College of Education’s Dean McCormick Elected a Fellow of the American Psychological Association
Contact: Daniel J. Fitzgibbons 413/545-0444
AMHERST, Mass. – Christine B. McCormick, dean of the University of Massachusetts Amherst’s College of Education, was elected a fellow in Division 15 Educational Psychology of the American Psychological Association (APA), the premier scientific and professional organization representing psychology in the United States.
The APA is the world’s largest association of psychologists, with more than 134,000 researchers, educators, clinicians, consultants and students as its members. Fellow status is an honor bestowed upon APA members who have shown evidence of unusual and outstanding contributions or performance in the field of psychology. Fellow status requires that a person’s work has had a national impact on the field of psychology beyond a local, state or regional level.
McCormick is the author or co-author of publications on a variety of topics in child development and education, including recent chapters on metacognition and cognitive strategies, one in the Handbook of Psychology, 2nd edition, published in 2013 by John Wiley & Sons and the other in the Educational Psychology Handbook, published in 2012 by the American Psychological Association. She also served as an associate editor of the APA handbook. Her most recent book, co-authored with Michael Pressley, is titled “Child and Adolescent Development for Educators,” published in 2007 by Guilford Press.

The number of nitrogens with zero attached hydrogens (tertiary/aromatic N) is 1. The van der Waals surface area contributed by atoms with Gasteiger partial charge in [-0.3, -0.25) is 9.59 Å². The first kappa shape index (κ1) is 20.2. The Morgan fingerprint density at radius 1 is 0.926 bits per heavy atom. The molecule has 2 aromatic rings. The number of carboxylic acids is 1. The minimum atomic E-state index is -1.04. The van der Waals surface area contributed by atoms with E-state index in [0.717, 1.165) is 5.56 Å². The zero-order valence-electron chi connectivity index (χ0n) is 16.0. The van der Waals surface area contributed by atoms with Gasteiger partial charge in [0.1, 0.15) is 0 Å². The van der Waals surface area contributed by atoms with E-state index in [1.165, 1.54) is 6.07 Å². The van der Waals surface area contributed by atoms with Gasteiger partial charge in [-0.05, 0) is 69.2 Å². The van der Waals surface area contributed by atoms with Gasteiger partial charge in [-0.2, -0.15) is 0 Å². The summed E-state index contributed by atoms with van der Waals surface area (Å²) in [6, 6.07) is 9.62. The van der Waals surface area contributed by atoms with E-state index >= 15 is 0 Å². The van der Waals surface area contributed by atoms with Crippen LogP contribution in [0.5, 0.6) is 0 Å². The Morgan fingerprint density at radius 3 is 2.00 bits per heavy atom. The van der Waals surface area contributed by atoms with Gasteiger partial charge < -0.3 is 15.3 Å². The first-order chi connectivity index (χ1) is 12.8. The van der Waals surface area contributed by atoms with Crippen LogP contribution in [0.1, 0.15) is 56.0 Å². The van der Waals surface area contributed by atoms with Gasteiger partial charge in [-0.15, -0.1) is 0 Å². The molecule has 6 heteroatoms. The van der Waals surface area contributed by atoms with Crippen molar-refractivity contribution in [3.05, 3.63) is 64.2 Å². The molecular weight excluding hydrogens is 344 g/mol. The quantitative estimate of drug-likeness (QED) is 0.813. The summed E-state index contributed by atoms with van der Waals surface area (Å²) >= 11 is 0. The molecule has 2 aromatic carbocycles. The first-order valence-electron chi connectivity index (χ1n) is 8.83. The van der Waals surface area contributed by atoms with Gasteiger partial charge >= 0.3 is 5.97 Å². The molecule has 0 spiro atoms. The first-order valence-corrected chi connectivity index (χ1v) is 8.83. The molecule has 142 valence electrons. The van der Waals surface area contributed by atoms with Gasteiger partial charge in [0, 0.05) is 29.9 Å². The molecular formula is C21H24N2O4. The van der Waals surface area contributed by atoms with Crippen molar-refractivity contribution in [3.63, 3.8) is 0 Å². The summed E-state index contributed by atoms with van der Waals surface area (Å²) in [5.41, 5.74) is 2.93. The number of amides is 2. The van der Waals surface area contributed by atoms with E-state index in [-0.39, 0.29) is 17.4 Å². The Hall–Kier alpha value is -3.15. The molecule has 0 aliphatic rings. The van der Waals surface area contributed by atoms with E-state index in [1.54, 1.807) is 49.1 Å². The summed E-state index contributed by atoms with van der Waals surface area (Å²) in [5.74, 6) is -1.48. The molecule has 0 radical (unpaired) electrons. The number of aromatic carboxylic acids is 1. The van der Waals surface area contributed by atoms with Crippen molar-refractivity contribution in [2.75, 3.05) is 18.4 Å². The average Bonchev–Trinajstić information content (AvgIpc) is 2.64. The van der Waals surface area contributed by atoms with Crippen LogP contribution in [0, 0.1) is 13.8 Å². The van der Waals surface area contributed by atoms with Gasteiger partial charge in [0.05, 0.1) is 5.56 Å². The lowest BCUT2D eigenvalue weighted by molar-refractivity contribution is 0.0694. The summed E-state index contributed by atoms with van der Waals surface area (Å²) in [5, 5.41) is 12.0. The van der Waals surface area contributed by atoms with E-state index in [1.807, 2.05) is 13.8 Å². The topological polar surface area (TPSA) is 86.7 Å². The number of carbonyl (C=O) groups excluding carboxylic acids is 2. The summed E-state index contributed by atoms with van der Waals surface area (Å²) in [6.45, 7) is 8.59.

In 2012, McCormick was elected to serve a three-year term on the executive board of the Council of Academic Deans from Research Education Institutions (CADREI), an assembly of deans of education from research and land grant institutions throughout North America. She was also elected to the executive committee of the American Educational Research Association’s (AERA) Organization of Institutional Affiliates (OIA), which provides a forum for academic institutions, non-university based research institutions, and professional associations to share information about federal education research issues, people, and events, as well as to be engaged in shaping policy with regard to significant research issues. She was appointed by Gov. Deval Patrick to the Massachusetts Special Commission on Civic Engagement and Learning, which completed its work last January. She also served on the editorial boards of two major journals in her field: The Journal of Educational Psychology and Educational Psychology Review.
McCormick came to UMass Amherst in 2005. She received her Ph.D. in educational psychology, with a minor in measurement and statistics, from the University of Wisconsin-Madison. Previously she was a faculty member and held administrative roles at the University of New Mexico and the University of South Carolina, where she taught graduate and undergraduate courses in human growth and development, educational psychology, learning and cognition, and classroom assessment.